Out-Law News | 03 Apr 2018 | 3:00 pm | 3 min. read
Rob Childe of Pinsent Masons, the law firm behind Out-Law.com, said there are basic policies and protocols higher education institutes can adopt to deal appropriately with cases of sexual harassment. He was commenting after the Equality and Human Rights Commission (EHRC) published a report (22-page / 391KB PDF) that identified shortcomings in the way some employers approach cases of sexual harassment.
"A spot light is being shone on sexual harassment and all employers are being challenged on the mechanisms that they have in place to eradicate and deal with this issue," Childe said. "We know that the higher education sector has a number of challenges to deal with in this area, and that some but not all are getting this right."
"The EHRC report shows that employers are failing to get the basics right, and this is fundamental to tackling this issue. The basics include clear policies on sexual harassment that are well written and effective; training for staff on how to deal with sexual harassment complaints sensitively and appropriately and key steps that ensure complaints are not victimised for raising complaints in the first place," he said.
"Those higher education institutions that are lagging behind in putting these steps into practice risk sexual harassment going unchecked and not being investigated properly in the workplace and on campus, with the reputational risk and legal liabilities that come with this," Childe said.
In its report, the EHRC said that it had gathered evidence from 750 individuals and 234 employers on their experiences with sexual harassment. It said it identified "corrosive cultures which silence individuals and normalise harassment" and "a lack of consistent, effective action on the part of too many employers".
The report highlighted cases of harassment where customers or clients were the perpetrators, and said that some of the victims believed "they had no option but to put up with this if they wanted to continue in their job". Further cases of harassment by managers or senior colleagues were also highlighted, but the EHRC found that many of the victims were reluctant to report the cases.
"Barriers to reporting included: the view that raising the issue was useless as the organisation did not take the issue seriously; a belief that alleged perpetrators, particularly senior staff, would be protected; fear of victimisation, and; a lack of appropriate reporting procedures," the report said.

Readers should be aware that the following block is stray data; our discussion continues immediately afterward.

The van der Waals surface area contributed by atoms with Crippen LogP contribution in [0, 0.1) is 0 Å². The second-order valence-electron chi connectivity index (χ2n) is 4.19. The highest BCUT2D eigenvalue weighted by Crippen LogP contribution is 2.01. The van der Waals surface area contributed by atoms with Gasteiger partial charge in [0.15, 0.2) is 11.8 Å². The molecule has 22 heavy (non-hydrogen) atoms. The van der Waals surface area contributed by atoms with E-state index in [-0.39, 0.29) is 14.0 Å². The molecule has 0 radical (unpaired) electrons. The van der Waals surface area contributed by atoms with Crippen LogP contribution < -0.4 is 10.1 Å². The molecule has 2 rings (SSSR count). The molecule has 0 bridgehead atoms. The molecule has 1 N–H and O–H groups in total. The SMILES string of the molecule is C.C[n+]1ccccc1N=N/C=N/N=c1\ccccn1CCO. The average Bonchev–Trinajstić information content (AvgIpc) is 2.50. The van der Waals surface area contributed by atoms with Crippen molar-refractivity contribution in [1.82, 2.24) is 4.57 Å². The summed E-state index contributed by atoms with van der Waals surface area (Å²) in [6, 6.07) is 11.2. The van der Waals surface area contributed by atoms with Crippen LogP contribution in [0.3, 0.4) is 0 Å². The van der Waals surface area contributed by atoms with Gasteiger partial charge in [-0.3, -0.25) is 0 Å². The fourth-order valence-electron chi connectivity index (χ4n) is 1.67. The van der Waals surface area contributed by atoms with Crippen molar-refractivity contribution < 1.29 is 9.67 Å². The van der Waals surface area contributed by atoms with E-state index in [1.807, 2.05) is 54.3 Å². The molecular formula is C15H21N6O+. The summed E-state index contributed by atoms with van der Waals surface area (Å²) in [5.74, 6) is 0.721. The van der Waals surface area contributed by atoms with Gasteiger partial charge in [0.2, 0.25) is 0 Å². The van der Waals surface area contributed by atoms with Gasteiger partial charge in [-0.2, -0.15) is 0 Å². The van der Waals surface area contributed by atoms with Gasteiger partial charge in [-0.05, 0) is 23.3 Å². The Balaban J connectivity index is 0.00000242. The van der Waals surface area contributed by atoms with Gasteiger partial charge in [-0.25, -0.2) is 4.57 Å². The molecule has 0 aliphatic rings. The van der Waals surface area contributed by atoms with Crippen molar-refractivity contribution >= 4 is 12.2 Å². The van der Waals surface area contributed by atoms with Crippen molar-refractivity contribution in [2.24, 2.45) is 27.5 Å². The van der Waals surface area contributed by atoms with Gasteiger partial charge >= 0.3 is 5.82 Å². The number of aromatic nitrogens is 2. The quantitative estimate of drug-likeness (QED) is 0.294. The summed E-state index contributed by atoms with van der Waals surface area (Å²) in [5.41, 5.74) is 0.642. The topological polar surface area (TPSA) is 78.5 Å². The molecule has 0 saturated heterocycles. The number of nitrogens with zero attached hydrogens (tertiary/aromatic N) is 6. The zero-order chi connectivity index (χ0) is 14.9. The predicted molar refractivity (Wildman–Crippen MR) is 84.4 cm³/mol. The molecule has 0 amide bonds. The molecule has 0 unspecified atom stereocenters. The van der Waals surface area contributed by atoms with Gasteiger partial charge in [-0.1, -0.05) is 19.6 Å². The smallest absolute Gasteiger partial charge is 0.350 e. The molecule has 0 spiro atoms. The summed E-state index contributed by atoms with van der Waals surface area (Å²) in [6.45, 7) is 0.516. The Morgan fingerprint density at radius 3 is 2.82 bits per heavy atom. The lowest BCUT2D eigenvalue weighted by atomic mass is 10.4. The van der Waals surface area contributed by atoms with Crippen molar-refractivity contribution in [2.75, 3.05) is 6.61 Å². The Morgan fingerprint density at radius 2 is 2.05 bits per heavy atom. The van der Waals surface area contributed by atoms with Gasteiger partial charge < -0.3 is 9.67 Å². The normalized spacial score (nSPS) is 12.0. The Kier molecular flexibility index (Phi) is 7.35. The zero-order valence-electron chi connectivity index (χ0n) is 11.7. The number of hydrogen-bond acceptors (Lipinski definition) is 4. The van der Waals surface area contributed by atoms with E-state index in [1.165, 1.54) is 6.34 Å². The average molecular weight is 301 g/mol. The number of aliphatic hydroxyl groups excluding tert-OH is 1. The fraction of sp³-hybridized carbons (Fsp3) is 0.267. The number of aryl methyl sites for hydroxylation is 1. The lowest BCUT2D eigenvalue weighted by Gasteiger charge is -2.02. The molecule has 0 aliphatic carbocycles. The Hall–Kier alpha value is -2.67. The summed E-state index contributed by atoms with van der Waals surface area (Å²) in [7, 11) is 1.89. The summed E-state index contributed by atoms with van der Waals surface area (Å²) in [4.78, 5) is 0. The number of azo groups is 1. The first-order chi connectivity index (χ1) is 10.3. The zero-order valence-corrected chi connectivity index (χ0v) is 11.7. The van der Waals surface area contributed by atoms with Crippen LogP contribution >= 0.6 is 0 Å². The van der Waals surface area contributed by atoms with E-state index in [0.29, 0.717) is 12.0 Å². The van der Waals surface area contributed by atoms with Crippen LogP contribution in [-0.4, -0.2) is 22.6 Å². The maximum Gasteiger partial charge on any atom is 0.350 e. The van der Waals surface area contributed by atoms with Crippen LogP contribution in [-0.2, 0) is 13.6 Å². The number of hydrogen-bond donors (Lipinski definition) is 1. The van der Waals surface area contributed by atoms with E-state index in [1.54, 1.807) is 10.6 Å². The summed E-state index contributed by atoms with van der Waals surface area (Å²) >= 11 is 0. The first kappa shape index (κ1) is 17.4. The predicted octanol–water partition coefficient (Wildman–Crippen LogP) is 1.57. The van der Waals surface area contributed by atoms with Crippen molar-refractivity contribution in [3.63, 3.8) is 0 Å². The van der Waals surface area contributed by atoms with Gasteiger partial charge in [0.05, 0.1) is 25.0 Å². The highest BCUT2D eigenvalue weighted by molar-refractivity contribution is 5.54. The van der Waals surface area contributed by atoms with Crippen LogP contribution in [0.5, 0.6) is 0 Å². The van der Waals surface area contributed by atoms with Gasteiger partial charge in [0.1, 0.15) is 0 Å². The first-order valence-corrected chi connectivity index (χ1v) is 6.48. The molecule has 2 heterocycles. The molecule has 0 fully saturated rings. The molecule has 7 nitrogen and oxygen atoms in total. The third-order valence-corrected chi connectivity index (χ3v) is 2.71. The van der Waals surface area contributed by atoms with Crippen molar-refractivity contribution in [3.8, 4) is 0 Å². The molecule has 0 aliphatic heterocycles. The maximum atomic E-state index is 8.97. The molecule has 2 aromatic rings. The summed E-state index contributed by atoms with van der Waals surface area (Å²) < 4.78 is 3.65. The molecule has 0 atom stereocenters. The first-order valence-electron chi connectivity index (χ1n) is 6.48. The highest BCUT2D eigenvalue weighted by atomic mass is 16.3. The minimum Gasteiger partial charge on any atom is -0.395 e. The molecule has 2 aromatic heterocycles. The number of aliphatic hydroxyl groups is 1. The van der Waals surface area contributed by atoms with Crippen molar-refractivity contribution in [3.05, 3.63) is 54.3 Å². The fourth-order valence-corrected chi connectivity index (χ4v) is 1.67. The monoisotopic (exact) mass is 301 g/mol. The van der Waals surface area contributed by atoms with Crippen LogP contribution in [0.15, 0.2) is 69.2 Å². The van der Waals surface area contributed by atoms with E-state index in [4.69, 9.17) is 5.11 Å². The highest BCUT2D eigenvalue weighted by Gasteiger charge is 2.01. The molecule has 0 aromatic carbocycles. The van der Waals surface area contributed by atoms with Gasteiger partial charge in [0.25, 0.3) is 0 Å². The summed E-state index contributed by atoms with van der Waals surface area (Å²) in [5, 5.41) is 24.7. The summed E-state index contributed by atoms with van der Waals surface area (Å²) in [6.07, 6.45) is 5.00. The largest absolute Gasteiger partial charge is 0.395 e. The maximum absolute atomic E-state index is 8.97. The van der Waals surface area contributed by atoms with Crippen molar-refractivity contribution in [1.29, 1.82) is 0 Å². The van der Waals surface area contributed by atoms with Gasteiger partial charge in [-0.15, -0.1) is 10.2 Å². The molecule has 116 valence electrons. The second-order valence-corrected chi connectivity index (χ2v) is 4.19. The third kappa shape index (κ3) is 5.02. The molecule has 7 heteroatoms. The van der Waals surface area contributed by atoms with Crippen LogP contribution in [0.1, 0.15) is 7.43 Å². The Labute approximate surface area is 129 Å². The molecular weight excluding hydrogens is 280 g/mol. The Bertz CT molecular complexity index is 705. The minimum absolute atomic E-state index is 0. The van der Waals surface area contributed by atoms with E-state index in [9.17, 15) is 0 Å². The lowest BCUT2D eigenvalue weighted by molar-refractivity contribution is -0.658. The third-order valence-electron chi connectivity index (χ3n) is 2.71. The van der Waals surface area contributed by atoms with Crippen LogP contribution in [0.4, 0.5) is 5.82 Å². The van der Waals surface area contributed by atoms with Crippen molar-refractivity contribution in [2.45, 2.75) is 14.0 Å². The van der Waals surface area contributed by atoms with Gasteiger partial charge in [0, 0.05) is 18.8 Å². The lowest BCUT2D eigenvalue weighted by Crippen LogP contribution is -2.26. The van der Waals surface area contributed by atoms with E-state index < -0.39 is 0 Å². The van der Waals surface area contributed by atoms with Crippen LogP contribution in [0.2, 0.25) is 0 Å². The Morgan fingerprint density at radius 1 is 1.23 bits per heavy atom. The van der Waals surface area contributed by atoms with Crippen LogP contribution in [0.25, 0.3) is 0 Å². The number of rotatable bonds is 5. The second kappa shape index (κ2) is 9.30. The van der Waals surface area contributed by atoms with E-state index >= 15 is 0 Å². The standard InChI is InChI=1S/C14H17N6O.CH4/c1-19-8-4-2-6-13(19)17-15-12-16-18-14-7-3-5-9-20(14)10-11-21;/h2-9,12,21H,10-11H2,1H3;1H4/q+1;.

The EHRC also said that there were "negative consequences" for "many" victims of harassment where they had reported the incidents.
"Some respondents described being threatened that their career could be damaged if they pursued their complaint, or said they had been disciplined or lost their job as a direct consequence of reporting," the EHRC said. "In a number of responses, people said they were blamed for the harassment taking place or felt punished by being moved to another department or role when the alleged perpetrator was left in their existing role. Some respondents also described a significant negative impact on their physical and mental health as a result of the manner in which their complaint was handled."
Employers have legal responsibilities to address sexual harassment. These were highlighted in the EHRC's report.
It said: "Under the Equality Act 2010, employers are liable for acts of sexual harassment by one employee towards another unless they have taken all reasonable steps to prevent it. There are currently no minimum requirements, but reasonable steps should include an anti-harassment policy and appropriate procedures for reporting harassment and taking action. Despite these legal obligations, we found only a small minority of employers using effective approaches to prevent and address sexual harassment at work."
The EHRC made a series of recommendations in its report. It said employers should be subject to a new mandatory duty to "take effective steps to prevent and respond to sexual harassment", and that a new statutory code of practice should stipulate the steps employers should take.
Employment tribunals should be given the power to "apply an uplift to compensation in harassment claims of up to 25%" where employers have breached "mandatory elements" of the code, it said. The time limit that victims have to raise harassment claims before an employment tribunal should also be extended to six months, from the current three months, "from the latest of the date of: the act of harassment; the last in a series of incidents of harassment, or; the exhaustion of any internal complaints procedure", it said.
Employers should also publish their sexual harassment policy and the steps they have taken to implement it, the EHRC said. It also recommended that the government set up "an online tool" to enable sexual harassment cases to be reported confidentially
New legislation should also be introduced to make void "any contractual clause which prevents disclosure of future acts of discrimination, harassment or victimisation", the watchdog said.
The EHRC also called for data to be collected from across Britain every three years "to determine the prevalence and nature of sexual harassment at work", and for the data to be used to inform an "action plan" to "address enduring areas of discrimination and disadvantage".